Hershel isn’t my favourite character in The Walking Dead (cough, cough, Carol, cough), but he reminds me my skill set will have more use than that of a financial services manager when the zombies come – and that makes me feel all warm inside.

1. Mr Chinnery

Ah, my all time favourite portrayal of a veterinary surgeon ever. I discovered The League of Gentlemen during my first year as a vet, and his always-professional demeanour (“Was he very old?”) coupled with the utter blackness and hilarity of his mistakes made me feel a heck of a lot better about the difficulties I was facing on that very steep learning curve.

Making the most terrible mistakes imaginable and playing them for laughs helped me get a little perspective on my own errors (thankfully, nothing like the “Kes” incident, or the tortoise, or the hamster). Sometimes, you have to take a step back from the darkness and laugh. Thank you, Dr Chinnery, and I hope you have better luck in the future.

Now it’s your turn – I’m sure I have missed many. Any favourites?

Let’s find the greatest fictional vet ever. Other than, y’know, that one.

View your activity >

Leave a Reply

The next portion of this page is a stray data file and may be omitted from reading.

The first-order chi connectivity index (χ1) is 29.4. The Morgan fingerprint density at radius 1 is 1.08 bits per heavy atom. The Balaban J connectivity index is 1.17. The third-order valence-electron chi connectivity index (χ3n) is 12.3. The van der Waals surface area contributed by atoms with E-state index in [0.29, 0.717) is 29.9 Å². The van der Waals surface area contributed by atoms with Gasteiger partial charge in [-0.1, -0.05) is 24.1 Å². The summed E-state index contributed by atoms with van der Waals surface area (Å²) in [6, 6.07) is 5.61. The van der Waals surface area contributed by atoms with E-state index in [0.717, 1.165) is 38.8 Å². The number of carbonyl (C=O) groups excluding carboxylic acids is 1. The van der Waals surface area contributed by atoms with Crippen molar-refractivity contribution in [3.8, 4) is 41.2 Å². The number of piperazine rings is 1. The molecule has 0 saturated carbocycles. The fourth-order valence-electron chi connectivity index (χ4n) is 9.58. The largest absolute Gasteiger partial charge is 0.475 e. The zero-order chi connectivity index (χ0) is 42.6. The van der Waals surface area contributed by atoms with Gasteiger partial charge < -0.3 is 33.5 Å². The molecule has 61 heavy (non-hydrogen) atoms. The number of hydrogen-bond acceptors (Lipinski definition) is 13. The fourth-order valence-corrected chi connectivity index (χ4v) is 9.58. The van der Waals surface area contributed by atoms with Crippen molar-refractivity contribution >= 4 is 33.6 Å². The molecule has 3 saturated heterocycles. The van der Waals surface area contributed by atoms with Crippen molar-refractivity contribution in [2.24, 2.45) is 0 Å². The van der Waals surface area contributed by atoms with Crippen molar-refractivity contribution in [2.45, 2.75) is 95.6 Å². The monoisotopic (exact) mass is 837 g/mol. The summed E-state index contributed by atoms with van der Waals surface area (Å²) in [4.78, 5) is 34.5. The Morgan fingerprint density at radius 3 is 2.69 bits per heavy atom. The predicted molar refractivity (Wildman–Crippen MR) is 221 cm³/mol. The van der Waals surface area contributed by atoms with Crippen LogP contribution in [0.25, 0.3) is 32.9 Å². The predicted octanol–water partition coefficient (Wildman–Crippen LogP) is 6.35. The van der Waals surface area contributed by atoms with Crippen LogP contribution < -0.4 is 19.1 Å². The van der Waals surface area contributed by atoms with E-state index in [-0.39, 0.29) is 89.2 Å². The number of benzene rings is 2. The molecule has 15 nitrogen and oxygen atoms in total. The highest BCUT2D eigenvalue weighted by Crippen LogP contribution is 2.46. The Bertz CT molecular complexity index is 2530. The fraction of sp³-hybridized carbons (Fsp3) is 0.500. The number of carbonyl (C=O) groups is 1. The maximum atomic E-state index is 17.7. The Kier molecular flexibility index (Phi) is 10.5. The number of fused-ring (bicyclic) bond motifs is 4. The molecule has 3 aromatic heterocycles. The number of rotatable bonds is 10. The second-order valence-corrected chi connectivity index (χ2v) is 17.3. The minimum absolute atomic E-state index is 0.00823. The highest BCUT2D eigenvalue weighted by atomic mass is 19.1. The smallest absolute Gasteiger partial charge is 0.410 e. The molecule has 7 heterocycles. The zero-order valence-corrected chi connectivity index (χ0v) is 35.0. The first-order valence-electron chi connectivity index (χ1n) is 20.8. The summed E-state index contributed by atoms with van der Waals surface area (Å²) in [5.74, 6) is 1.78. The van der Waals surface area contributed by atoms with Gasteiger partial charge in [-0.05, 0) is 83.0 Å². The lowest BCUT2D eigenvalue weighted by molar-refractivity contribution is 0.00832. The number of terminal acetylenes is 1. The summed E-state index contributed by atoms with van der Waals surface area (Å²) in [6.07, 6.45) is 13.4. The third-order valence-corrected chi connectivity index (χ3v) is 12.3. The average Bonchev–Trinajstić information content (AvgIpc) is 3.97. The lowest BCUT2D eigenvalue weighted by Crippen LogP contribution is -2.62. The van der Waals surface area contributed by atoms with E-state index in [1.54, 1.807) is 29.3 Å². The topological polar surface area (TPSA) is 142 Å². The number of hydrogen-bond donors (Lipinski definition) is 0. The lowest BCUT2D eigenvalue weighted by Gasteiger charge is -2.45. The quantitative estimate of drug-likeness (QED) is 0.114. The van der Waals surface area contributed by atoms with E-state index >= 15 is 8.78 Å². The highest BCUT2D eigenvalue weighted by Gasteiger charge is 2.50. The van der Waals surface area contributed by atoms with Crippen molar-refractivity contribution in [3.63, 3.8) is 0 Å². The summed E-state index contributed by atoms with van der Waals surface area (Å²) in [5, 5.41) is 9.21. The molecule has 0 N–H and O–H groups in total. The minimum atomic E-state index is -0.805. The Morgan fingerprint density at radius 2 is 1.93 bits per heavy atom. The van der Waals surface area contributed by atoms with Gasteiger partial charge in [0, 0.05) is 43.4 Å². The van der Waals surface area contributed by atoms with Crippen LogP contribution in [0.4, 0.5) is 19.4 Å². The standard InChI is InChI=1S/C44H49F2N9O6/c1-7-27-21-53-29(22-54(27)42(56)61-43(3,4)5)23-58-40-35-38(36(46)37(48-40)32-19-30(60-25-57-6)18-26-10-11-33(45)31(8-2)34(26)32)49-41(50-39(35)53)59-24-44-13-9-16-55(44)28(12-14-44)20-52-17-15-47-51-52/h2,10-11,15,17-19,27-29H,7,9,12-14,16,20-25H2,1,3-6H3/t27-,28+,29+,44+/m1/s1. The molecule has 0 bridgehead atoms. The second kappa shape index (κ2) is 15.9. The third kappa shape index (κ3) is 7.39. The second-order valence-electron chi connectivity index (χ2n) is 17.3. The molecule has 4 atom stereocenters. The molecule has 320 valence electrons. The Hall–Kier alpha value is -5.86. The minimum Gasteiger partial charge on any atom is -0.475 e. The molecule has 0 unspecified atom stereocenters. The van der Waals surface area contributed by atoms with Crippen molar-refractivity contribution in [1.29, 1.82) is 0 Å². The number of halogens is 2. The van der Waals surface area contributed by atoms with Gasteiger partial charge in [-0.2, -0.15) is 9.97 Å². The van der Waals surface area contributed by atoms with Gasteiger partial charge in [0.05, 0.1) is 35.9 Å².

Be the First to Comment!

Notify of


related content

Nick Marsh draws one conclusion from the estimated 60,000 consultations during his career – he still has so much to learn. And it's a thought both wonderful and terrifying.

13 mins

RVN Wendy Sneddon – considering practices are businesses that need to make money, and that VNs could probably do with knowing a little more about this – offers readers business finance explanations and tips for improving performance...

18 mins

Andy Durham explores the types and diagnostic techniques for this common concern, and its contribution to airway disease.

26 mins

Catherine Bovens discusses various methods of diagnosis and treatment for this common autoimmune disease present in dogs.

37 mins

Parasitologist Ian Wright, head of ESCCAP UK & Ireland, discusses human toxocarosis, its control and the role of cats in its transmission.

26 mins

A cat suffering from asthma that couldn’t be given systemic steroids has been prescribed its own modified human baby inhaler.

4 mins